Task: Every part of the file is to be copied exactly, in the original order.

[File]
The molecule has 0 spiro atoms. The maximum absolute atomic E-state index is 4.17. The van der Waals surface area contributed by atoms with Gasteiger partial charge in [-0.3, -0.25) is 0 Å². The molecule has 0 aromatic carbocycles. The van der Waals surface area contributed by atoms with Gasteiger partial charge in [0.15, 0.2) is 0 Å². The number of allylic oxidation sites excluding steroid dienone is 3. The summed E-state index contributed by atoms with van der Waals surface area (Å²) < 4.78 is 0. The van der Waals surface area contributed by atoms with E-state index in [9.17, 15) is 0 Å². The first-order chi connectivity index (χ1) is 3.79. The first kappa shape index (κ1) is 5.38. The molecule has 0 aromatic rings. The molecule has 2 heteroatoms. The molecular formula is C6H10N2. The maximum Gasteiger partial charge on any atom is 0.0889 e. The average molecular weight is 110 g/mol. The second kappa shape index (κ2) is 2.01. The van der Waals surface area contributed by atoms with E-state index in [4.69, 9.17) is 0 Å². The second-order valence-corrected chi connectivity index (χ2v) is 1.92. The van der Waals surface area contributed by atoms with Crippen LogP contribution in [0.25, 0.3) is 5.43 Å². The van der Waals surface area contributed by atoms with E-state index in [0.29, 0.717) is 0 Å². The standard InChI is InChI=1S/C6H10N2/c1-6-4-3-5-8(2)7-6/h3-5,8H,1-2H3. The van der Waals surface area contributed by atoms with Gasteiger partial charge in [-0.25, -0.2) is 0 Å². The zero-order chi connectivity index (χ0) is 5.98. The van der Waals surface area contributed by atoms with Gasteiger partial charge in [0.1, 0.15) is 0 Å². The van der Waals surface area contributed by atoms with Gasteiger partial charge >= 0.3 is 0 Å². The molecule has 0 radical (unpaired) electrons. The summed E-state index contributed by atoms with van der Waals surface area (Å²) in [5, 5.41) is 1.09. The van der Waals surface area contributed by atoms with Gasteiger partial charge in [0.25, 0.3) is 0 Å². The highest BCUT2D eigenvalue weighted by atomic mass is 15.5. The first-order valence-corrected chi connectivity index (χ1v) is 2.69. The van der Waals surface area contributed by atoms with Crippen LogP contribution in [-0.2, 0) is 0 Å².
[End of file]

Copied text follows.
The molecule has 0 spiro atoms. The maximum absolute atomic E-state index is 4.17. The van der Waals surface area contributed by atoms with Gasteiger partial charge in [-0.3, -0.25) is 0 Å². The molecule has 0 aromatic carbocycles. The van der Waals surface area contributed by atoms with Gasteiger partial charge in [0.15, 0.2) is 0 Å². The number of allylic oxidation sites excluding steroid dienone is 3. The summed E-state index contributed by atoms with van der Waals surface area (Å²) < 4.78 is 0. The van der Waals surface area contributed by atoms with E-state index in [9.17, 15) is 0 Å². The first-order chi connectivity index (χ1) is 3.79. The first kappa shape index (κ1) is 5.38. The molecule has 0 aromatic rings. The molecule has 2 heteroatoms. The molecular formula is C6H10N2. The maximum Gasteiger partial charge on any atom is 0.0889 e. The average molecular weight is 110 g/mol. The second kappa shape index (κ2) is 2.01. The van der Waals surface area contributed by atoms with E-state index in [4.69, 9.17) is 0 Å². The second-order valence-corrected chi connectivity index (χ2v) is 1.92. The van der Waals surface area contributed by atoms with Crippen LogP contribution in [0.25, 0.3) is 5.43 Å². The van der Waals surface area contributed by atoms with E-state index in [0.29, 0.717) is 0 Å². The standard InChI is InChI=1S/C6H10N2/c1-6-4-3-5-8(2)7-6/h3-5,8H,1-2H3. The van der Waals surface area contributed by atoms with Gasteiger partial charge in [-0.25, -0.2) is 0 Å². The zero-order chi connectivity index (χ0) is 5.98. The van der Waals surface area contributed by atoms with Gasteiger partial charge in [0.1, 0.15) is 0 Å². The van der Waals surface area contributed by atoms with Gasteiger partial charge >= 0.3 is 0 Å². The molecule has 0 radical (unpaired) electrons. The summed E-state index contributed by atoms with van der Waals surface area (Å²) in [5, 5.41) is 1.09. The van der Waals surface area contributed by atoms with Gasteiger partial charge in [0.25, 0.3) is 0 Å². The highest BCUT2D eigenvalue weighted by atomic mass is 15.5. The first-order valence-corrected chi connectivity index (χ1v) is 2.69. The van der Waals surface area contributed by atoms with Crippen LogP contribution in [-0.2, 0) is 0 Å².